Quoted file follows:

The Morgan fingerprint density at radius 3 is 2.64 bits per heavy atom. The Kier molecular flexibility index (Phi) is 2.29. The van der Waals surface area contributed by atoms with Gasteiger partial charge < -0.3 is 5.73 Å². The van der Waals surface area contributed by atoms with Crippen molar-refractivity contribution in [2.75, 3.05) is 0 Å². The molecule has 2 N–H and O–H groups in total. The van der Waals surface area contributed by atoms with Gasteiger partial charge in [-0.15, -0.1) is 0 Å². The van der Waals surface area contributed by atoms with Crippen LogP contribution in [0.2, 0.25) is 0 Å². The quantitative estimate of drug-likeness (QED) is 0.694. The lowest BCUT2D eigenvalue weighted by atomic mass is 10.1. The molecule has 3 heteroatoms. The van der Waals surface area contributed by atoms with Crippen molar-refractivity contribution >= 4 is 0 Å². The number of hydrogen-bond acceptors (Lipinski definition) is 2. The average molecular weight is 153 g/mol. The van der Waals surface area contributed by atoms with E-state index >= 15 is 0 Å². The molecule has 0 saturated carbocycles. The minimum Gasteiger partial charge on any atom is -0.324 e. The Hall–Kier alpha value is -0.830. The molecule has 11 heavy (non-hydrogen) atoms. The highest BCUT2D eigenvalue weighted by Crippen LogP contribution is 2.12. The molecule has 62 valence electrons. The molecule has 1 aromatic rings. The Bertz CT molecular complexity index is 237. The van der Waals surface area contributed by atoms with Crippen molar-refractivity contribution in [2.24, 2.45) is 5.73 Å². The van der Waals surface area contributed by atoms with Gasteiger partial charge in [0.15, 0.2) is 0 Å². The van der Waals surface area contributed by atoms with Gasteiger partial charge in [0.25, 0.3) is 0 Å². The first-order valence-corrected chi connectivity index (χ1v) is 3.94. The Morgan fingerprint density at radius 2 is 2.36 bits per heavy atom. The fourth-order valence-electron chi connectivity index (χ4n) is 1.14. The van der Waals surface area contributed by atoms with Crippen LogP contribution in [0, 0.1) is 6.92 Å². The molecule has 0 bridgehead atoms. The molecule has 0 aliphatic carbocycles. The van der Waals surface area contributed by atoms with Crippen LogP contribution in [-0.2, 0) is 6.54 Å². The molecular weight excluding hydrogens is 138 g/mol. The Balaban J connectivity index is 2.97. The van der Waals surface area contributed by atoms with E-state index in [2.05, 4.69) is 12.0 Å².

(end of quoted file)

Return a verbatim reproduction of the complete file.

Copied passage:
The Morgan fingerprint density at radius 3 is 2.64 bits per heavy atom. The Kier molecular flexibility index (Phi) is 2.29. The van der Waals surface area contributed by atoms with Gasteiger partial charge < -0.3 is 5.73 Å². The van der Waals surface area contributed by atoms with Crippen molar-refractivity contribution in [2.75, 3.05) is 0 Å². The molecule has 2 N–H and O–H groups in total. The van der Waals surface area contributed by atoms with Gasteiger partial charge in [-0.15, -0.1) is 0 Å². The van der Waals surface area contributed by atoms with Crippen LogP contribution in [0.2, 0.25) is 0 Å². The quantitative estimate of drug-likeness (QED) is 0.694. The lowest BCUT2D eigenvalue weighted by atomic mass is 10.1. The molecule has 3 heteroatoms. The van der Waals surface area contributed by atoms with Crippen molar-refractivity contribution >= 4 is 0 Å². The number of hydrogen-bond acceptors (Lipinski definition) is 2. The average molecular weight is 153 g/mol. The van der Waals surface area contributed by atoms with E-state index >= 15 is 0 Å². The molecule has 0 saturated carbocycles. The minimum Gasteiger partial charge on any atom is -0.324 e. The Hall–Kier alpha value is -0.830. The molecule has 11 heavy (non-hydrogen) atoms. The highest BCUT2D eigenvalue weighted by Crippen LogP contribution is 2.12. The molecule has 62 valence electrons. The molecule has 1 aromatic rings. The Bertz CT molecular complexity index is 237. The van der Waals surface area contributed by atoms with Crippen molar-refractivity contribution in [2.24, 2.45) is 5.73 Å². The van der Waals surface area contributed by atoms with Gasteiger partial charge in [0.15, 0.2) is 0 Å². The van der Waals surface area contributed by atoms with Gasteiger partial charge in [0.25, 0.3) is 0 Å². The first-order valence-corrected chi connectivity index (χ1v) is 3.94. The Morgan fingerprint density at radius 2 is 2.36 bits per heavy atom. The fourth-order valence-electron chi connectivity index (χ4n) is 1.14. The van der Waals surface area contributed by atoms with Crippen LogP contribution in [0, 0.1) is 6.92 Å². The molecule has 0 bridgehead atoms. The molecule has 0 aliphatic carbocycles. The van der Waals surface area contributed by atoms with Crippen LogP contribution in [-0.2, 0) is 6.54 Å². The molecular weight excluding hydrogens is 138 g/mol. The Balaban J connectivity index is 2.97. The van der Waals surface area contributed by atoms with E-state index in [2.05, 4.69) is 12.0 Å².